INTERPRETING DREAMS & MORE SMALL MIRACLES
In my last post I told you my sisters look askance at my self-proclaimed ability to interpret dreams. We laugh about it – Lonna reads palms and Myrna interprets dreams – but each of these pursuits has a certain amount of credibility.
I have several friends in Arkansas, where I lived for a few years, who study dream interpretation. Hearing about things they learned through dreams made me more conscious of my own nocturnal meanderings and messages. I have come to believe that vivid dreams, the ones that don’t float away unremembered the moment I open my eyes, may contain a message my subconscious is trying to tell me. Books and web sites about dream interpretation explain a kind of universal meaning behind many of the symbols in people’s dreams. When I mentioned to one of my Arkansas friends that I was tired of working all night doing endless loads of laundry and cleaning dirty, cluttered houses she told me a house or home in your dreams may represent your own self and to think of things in my life that I need to be working on. I discovered that each time I dreamed of cleaning all night there was some project in my real life that I was neglecting and needed to finish. As I completed a neglected piece of writing, home or craft project, or whatever else I was in the middle of, the dreams of cleaning went away. After one episode of cleaning for several nights in a row I dreamed I had a huge building to work on, starting on the top floor and working my way down. To my relief every room was immaculate from top to bottom. Apparently, whatever real life project I had neglected was now under control.
The dream about lost packages in Illinois cornfields was so obvious it required no study at all. We had missed something in that day of searching old records in Quincy. We had to go back and look again.
We started our second day in Quincy, at the Adams County Historical Society where archivist and historian Jean Kay met us at the door. Jean was our next miracle. Through her guidance and vast knowledge of the history of that area we learned more about our ancestor Elizabeth’s family (those who had not followed the Latter-day Saint church to Utah) than we had been able to find in two years of computer research. After several hours of work she sent us on our way with pages of photocopied documents and a detailed map to the Franks Cemetery where many of the Tyler family are buried.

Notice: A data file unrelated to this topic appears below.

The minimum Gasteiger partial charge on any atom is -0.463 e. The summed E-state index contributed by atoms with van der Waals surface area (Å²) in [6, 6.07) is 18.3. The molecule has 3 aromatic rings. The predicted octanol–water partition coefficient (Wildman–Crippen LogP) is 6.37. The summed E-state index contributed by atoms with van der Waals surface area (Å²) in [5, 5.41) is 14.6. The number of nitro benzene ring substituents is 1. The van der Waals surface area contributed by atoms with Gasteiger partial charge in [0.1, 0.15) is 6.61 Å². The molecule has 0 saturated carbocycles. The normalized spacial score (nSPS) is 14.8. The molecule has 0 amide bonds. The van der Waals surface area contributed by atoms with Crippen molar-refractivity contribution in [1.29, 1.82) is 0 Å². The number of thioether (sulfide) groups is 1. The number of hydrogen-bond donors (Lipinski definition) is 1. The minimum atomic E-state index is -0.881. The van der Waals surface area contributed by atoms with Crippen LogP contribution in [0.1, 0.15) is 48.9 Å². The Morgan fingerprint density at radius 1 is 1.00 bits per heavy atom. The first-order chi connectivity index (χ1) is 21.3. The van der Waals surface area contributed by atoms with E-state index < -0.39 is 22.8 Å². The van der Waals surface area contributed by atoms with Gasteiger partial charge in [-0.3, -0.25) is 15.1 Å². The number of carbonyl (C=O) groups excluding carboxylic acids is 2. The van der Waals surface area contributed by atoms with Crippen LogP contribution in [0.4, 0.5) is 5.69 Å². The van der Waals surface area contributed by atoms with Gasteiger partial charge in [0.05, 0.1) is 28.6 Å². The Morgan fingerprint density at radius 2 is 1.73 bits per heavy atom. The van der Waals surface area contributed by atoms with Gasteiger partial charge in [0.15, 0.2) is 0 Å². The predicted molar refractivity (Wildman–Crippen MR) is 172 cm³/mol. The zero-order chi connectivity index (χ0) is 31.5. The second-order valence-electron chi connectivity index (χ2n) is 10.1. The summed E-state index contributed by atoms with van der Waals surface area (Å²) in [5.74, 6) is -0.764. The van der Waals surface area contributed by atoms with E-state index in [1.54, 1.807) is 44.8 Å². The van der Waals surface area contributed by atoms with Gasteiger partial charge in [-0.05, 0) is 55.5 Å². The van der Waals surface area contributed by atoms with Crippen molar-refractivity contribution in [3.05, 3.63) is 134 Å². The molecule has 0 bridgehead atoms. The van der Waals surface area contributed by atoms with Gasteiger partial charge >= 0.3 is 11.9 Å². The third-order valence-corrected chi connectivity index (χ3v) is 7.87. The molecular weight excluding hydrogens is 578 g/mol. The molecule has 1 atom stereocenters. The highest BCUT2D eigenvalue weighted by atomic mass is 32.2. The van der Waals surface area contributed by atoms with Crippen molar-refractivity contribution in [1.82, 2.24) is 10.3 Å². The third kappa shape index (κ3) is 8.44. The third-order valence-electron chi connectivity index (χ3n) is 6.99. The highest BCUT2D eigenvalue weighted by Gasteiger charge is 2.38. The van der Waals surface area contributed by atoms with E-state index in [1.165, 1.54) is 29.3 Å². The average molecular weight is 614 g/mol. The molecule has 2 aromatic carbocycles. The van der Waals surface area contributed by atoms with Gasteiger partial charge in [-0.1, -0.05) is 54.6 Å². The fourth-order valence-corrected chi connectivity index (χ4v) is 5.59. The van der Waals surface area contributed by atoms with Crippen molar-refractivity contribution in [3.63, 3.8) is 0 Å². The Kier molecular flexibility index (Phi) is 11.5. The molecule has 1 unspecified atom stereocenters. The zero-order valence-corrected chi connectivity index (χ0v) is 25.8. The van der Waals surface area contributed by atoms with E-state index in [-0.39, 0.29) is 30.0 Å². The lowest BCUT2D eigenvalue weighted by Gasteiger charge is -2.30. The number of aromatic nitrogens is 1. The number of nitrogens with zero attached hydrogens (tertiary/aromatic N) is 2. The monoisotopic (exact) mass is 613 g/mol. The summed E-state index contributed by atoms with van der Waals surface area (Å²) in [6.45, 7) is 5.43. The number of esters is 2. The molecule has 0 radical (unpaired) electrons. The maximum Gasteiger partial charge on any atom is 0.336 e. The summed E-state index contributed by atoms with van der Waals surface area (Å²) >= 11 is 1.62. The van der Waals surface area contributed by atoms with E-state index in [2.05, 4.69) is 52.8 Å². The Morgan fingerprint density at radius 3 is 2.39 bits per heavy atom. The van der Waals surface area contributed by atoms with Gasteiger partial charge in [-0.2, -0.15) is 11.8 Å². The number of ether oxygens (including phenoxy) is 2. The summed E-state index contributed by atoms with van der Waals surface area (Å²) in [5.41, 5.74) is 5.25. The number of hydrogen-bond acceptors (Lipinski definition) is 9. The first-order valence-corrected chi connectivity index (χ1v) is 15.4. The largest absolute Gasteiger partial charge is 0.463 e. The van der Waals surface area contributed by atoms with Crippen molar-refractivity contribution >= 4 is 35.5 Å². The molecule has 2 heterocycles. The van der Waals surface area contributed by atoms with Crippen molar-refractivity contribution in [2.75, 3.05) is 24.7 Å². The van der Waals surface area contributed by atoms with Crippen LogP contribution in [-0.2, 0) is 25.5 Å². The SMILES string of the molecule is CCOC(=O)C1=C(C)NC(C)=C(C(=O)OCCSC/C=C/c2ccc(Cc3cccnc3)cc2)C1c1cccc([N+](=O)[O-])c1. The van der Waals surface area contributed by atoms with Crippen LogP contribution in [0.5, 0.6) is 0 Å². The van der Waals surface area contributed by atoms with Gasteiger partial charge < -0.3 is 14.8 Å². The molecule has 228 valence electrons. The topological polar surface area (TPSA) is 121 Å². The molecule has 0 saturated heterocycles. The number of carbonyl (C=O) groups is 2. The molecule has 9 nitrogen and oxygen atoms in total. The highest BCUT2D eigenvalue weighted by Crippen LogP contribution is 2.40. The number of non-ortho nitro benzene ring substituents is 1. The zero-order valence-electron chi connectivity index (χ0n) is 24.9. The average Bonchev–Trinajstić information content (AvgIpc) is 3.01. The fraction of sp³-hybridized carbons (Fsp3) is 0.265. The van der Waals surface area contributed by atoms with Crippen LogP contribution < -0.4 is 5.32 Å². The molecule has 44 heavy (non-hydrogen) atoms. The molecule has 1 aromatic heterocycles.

Excerpt from Long Journeys:
Through Jean’s guidance we learned that Elizabeth’s children had been a prominent family in the area of Richfield, Illinois, a small community southeast of Quincy. They were farmers, soldiers, a legislator, storekeepers, and for many years the town postmaster or postmistress, depending on who was running the Tyler store at the time. One granddaughter, Nathaniel’s daughter Polly Young, was reportedly so “lucky” in her business dealings that others copied her, hoping her luck would rub off on them. Elizabeth’s sons Ira, Urial and Henry served in the Union army during the Civil War. Ira spent 18 months as a prisoner of the Confederacy.